As event-based social networks (EBSNs) such as Meetup.com and Facebook Events gain popularity in managing local events like farmers' markets and social gatherings, they create two-sided cultural niches where event organizers and participants benefit from the platform while influencing each other. Among various factors, niche overlap, an ecological feature, has been studied as a key factor that shapes the success of online communities. While such ecological factors may also shape the success of EBSN-based local groups, the context of EBSNs raises unique challenges in understanding the roles of cultural niches due to the informal nature of these local groups and their geographical embeddedness. In this paper, we examine the effects of Meetup groups' topic overlap and geospatial correlation on the activity levels of both organizers and participants, using one-year Meetup data for 500 cities in the United States. We find that (1) a group's topic overlap with other groups on EBSNs is associated with its activity levels, and (2) local groups' geospatial correlation may moderate the effects of topic overlap for EBSN users, but inconsistently. The results provide a baseline understanding of EBSN-based groups from an ecological perspective.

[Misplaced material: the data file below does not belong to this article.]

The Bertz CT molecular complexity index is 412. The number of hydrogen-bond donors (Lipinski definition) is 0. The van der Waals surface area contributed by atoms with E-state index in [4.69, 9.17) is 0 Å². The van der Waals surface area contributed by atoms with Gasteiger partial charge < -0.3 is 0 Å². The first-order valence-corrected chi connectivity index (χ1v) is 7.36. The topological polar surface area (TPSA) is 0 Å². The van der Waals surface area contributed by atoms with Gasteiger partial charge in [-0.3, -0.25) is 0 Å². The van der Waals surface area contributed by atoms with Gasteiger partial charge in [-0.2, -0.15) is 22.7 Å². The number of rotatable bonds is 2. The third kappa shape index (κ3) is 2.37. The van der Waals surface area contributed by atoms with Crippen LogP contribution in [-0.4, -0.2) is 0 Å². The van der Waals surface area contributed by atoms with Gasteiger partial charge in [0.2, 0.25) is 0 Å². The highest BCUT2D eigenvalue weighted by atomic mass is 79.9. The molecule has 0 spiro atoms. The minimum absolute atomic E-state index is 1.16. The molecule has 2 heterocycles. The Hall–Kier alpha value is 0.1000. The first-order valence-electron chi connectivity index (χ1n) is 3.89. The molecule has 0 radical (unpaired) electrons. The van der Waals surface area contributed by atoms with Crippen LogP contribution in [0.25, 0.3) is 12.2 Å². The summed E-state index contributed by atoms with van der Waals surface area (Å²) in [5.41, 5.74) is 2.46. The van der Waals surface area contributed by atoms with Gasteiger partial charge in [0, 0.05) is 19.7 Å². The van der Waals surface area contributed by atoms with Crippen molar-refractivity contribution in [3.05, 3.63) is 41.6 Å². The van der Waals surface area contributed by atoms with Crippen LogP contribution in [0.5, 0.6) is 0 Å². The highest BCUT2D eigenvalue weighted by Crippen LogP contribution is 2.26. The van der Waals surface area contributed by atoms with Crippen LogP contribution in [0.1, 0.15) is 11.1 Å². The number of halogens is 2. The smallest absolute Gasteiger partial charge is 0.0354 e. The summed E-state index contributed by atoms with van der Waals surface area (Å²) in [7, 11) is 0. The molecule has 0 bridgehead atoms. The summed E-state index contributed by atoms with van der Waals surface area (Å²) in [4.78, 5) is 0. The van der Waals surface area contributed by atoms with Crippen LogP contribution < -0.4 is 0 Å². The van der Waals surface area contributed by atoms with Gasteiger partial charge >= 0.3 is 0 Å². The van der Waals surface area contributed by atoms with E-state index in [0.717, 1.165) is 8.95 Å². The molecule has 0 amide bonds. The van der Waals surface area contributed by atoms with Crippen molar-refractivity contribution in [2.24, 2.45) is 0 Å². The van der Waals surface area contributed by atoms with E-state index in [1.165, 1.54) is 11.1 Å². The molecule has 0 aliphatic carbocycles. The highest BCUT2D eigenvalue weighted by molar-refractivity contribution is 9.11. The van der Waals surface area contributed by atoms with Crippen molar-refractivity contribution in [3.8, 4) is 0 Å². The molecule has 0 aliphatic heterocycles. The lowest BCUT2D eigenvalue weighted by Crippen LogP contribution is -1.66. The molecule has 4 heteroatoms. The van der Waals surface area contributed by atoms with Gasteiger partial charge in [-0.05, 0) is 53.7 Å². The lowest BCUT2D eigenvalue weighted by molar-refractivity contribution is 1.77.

* Myeong Lee is the corresponding author.